1862. Sept. 17th. The Regiment participated in the battle of Antietam being on our left wing at Antietam Bridge. During this battle the Kanawha Division was in Burnsides' Corps. As soon as I heard of the movement of my command toward the East, I sent in my application to be relieved and allowed to join my regiment. It was not granted and so I had to content myself as best I could. I always have felt somewhat disgraced and much grieved that my line of duty took me away from my command during these two great and glorious battles (South Mountain and Antietam).

My command remained with the Army of Potomac until October 8th, 1862, when they took up line of march for the Kanawha Valley. Went by cars to Clarksburg, West Virginia, then marched over the route followed in 1861, via Weston, Sutton, Summersville and Gauley Bridge - a very hard march as they encountered much rain and snow, had no tents, were almost shoeless and in rags. At the Kanawha Ferry (the Falls) the Regiment went into winter quarters, building log houses sufficient for all.

During all this fighting, marching and suffering, I had been snugly ensconced in my recruiting office, and living on the fat of the land. The last of September I moved my office to Cleveland, Ohio, and when there directly after Antietam, I had the pleasure of greeting many of my comrades, who had taken part in that campaign. One of them was Sergeant William McKinley, who for heroic conduct at Antietam Bridge had been posted for a 2nd Lieutenant's Commission, and given leave of absence. At Columbus he had been to the Governor's office and secured his commission. He then came to Cleveland, on his way home, and called on me. It took me but a few minutes to find that he had only money enough to buy a soldier's railway ticket to his home at Poland, Ohio. I said, "McKinley, how would you like to go home to your Mother in your second Lieutenant's uniform, with your sword by your side?" How his eyes sparkled when I said, "You ought to and shall. Stay with me two or three days, and I will fit you out". What a proud boy he was (then 19) when he first donned his uniform; I could not have enjoyed it more if I then had known he was later to become President of the United States. He was a very lovable boy, and in later years when we served together on the staff of General Hayes, occupying the same tent when we happened to have one, frequently sleeping under the same blanket, riding side by side day after day, week after week, and month after month, enduring every hardship known to a soldier's life, I grew to love him past all understanding, and do to this day(7). He always rode a little brown horse, and Webb C. Hayes, then an urchin of perhaps six years, used to call out to McKinley, "Hullo Billy McKinley on a bob-tail nag". Today, [1900] Webb is a Lieutenant Colonel in the Philippines War.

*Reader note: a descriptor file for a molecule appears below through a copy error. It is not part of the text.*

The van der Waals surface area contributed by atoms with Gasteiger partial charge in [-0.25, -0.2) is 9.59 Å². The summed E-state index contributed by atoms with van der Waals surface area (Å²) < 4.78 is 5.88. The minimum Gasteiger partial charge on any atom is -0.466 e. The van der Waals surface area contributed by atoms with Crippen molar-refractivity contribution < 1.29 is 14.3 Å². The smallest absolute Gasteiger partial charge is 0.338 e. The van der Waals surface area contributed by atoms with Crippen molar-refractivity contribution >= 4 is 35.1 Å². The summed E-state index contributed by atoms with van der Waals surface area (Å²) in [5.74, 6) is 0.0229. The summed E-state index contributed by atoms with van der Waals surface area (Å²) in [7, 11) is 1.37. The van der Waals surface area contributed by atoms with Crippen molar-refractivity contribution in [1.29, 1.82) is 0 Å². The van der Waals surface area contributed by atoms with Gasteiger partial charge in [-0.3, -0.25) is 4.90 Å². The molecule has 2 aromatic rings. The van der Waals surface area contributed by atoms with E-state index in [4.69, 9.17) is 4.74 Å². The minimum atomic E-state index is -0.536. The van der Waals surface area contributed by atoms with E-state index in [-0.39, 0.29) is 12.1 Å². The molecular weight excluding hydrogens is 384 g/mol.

When I was at home these recruiting days my mother made me a wonderfully long wool blanket or comfort. The ordinary army blanket would not begin to cover my feet and shoulders at the same time. As Doctor Webb used to say, "11 into 10 won't go". So a 5' 6" blanket wouldn't cover 6' 4". But my mother's blanket did more, covering feet and head with nose sticking out to breathe the night air.

I frequently sent in requests to be relieved from recruiting service. At Christmas I got my orders to join my regiment and found it at Gauley Bridge, in log houses. Each company had built six houses for the men and one for the officers, 70 in all. Colonel Hayes' house was a double log at one side of camp. Hayes was now a full Colonel. I received a most royal welcome from all. I had lived in comfort for the past four months and I had to break myself to hard bunks, camp food and habits.

I found the 12th Ohio was occupying our winter quarters at Fayetteville and another regiment was at Summersville, so we felt quite snug and safe from any disturbance from the enemy. The camp was located on Gauley River - the bank on one side and Cotton Mountain rising abruptly on the other. Steamboats could come to a point ten miles below so we felt we were almost in the swim of the world. Our log huts were very warm and comfortable and, barring nothing to do, we were well off.